The “giving season” is quickly approaching us. I say that somewhat sarcastically because I truly believe that giving should be a year-long affair – not just something focused on from Thanksgiving through Christmas but that’s another soapbox for another day 😉
Seriously, there is more focus on giving during the next few months. Especially to make the holiday seasons more bearable and enjoyable for those less fortunate than many of us – whether it’s financially, emotionally, and/or physically.
Teaching our children to be givers at an early age helps instill in them a behavior that will follow them through their lives.
First and foremost, we must not FORCE our children to give. This totally defeats the purpose. Making it a chore or punishment takes away the unselfishness and “feel good” feeling that should be associated with giving. By giving them options and engaging them in the giving process, you will get them excited about helping others.
Give to organizations they can relate to. For example, during Christmas, I have my children pick a child from our local Angel Tree that’s their age. They are given a budget to spend and shop based on items they would like to have but understand that there’s a child out there that they are helping to have a happy Christmas morning, too. (This is a two-fold lesson on giving and budgeting…win-win!)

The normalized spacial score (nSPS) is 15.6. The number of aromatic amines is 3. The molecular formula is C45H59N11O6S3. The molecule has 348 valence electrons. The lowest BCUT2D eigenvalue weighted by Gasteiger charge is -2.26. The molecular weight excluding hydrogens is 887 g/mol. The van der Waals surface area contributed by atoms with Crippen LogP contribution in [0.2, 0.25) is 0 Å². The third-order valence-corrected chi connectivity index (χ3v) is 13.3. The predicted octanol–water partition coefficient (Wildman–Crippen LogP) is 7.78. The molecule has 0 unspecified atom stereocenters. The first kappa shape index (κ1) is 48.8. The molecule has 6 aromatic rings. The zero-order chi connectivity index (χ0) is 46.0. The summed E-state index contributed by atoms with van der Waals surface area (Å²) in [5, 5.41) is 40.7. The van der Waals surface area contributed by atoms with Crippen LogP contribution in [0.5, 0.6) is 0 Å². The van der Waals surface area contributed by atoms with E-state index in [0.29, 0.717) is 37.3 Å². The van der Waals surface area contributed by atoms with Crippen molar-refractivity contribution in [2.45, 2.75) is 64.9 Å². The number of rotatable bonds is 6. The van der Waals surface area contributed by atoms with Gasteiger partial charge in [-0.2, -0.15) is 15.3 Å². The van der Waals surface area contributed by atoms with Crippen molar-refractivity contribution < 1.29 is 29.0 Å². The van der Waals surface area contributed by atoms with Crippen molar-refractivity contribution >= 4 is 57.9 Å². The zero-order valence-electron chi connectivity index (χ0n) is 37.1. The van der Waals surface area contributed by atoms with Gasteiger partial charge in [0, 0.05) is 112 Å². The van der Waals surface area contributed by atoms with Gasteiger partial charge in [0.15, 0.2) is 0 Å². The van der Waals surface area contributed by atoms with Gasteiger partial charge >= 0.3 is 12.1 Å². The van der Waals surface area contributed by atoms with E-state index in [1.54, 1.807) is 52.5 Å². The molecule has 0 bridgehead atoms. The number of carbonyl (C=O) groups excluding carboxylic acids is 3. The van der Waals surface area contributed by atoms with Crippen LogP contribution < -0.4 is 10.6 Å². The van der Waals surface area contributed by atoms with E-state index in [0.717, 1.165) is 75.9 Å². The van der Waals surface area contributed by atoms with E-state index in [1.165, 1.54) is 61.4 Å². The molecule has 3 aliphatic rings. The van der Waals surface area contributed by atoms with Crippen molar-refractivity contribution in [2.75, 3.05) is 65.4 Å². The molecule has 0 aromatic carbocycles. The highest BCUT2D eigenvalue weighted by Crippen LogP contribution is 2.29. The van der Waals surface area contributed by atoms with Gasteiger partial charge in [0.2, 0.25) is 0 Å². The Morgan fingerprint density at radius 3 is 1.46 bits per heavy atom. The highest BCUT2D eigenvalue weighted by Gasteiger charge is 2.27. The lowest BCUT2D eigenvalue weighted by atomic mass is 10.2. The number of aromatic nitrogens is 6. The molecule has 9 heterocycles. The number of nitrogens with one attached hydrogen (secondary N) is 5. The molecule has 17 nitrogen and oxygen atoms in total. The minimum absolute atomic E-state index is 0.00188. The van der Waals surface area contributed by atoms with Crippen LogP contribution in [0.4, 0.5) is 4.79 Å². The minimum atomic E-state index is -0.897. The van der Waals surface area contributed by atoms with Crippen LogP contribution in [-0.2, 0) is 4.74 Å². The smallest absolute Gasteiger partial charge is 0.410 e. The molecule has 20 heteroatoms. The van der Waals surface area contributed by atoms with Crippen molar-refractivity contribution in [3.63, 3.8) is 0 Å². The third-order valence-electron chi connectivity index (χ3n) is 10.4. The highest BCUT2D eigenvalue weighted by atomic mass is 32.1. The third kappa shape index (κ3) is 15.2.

Children learn patterns and behaviors by patterning themselves after the adults in their lives. Show your child how to give by being an active giver. Let them see you volunteering and giving back to your community.
Give thanks on a regular basis for what you have. Keep a family gratitude journal or establish a ritual of listing something you’re thankful for each day at dinner-time.
Find children’s books that teach about giving (my favorite is The Giving Tree by Shel Silverstein) and read them to one another.
Support local food and clothing drives by giving out of your closets or pantry with your children’s help.
These are just a few suggestions we try to implement in our household.
What traditions does your family have to include your children in the giving process?